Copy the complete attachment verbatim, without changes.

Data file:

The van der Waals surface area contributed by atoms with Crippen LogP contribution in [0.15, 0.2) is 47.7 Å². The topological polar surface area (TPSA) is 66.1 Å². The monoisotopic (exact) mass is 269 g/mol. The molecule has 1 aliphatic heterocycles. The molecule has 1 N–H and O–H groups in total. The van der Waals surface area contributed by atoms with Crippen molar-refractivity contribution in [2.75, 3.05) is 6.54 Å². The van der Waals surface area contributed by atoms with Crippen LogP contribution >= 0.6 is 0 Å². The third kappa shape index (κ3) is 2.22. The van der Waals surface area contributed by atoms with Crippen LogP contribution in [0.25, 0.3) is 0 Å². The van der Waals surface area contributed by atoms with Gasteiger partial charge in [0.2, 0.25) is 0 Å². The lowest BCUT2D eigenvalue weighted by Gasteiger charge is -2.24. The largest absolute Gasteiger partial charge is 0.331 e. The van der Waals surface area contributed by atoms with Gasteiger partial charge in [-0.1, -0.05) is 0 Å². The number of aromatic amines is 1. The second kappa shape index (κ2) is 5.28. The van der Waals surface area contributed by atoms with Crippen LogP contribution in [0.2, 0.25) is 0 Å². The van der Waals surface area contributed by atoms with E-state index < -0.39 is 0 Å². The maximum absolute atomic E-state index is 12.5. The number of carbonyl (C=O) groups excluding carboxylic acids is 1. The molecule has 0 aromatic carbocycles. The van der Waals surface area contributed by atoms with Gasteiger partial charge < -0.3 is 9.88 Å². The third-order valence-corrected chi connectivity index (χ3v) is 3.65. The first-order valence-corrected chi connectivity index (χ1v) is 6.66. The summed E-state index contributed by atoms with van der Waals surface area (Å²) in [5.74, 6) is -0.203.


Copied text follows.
The van der Waals surface area contributed by atoms with Crippen LogP contribution in [0.15, 0.2) is 47.7 Å². The topological polar surface area (TPSA) is 66.1 Å². The monoisotopic (exact) mass is 269 g/mol. The molecule has 1 aliphatic heterocycles. The molecule has 1 N–H and O–H groups in total. The van der Waals surface area contributed by atoms with Crippen molar-refractivity contribution in [2.75, 3.05) is 6.54 Å². The van der Waals surface area contributed by atoms with Crippen LogP contribution >= 0.6 is 0 Å². The third kappa shape index (κ3) is 2.22. The van der Waals surface area contributed by atoms with Crippen LogP contribution in [0.25, 0.3) is 0 Å². The van der Waals surface area contributed by atoms with Gasteiger partial charge in [0.2, 0.25) is 0 Å². The lowest BCUT2D eigenvalue weighted by Gasteiger charge is -2.24. The largest absolute Gasteiger partial charge is 0.331 e. The van der Waals surface area contributed by atoms with Gasteiger partial charge in [-0.1, -0.05) is 0 Å². The number of aromatic amines is 1. The second kappa shape index (κ2) is 5.28. The van der Waals surface area contributed by atoms with Crippen LogP contribution in [0.2, 0.25) is 0 Å². The van der Waals surface area contributed by atoms with E-state index < -0.39 is 0 Å². The maximum absolute atomic E-state index is 12.5. The number of carbonyl (C=O) groups excluding carboxylic acids is 1. The molecule has 0 aromatic carbocycles. The van der Waals surface area contributed by atoms with Gasteiger partial charge < -0.3 is 9.88 Å². The third-order valence-corrected chi connectivity index (χ3v) is 3.65. The first-order valence-corrected chi connectivity index (χ1v) is 6.66. The summed E-state index contributed by atoms with van der Waals surface area (Å²) in [5.74, 6) is -0.203.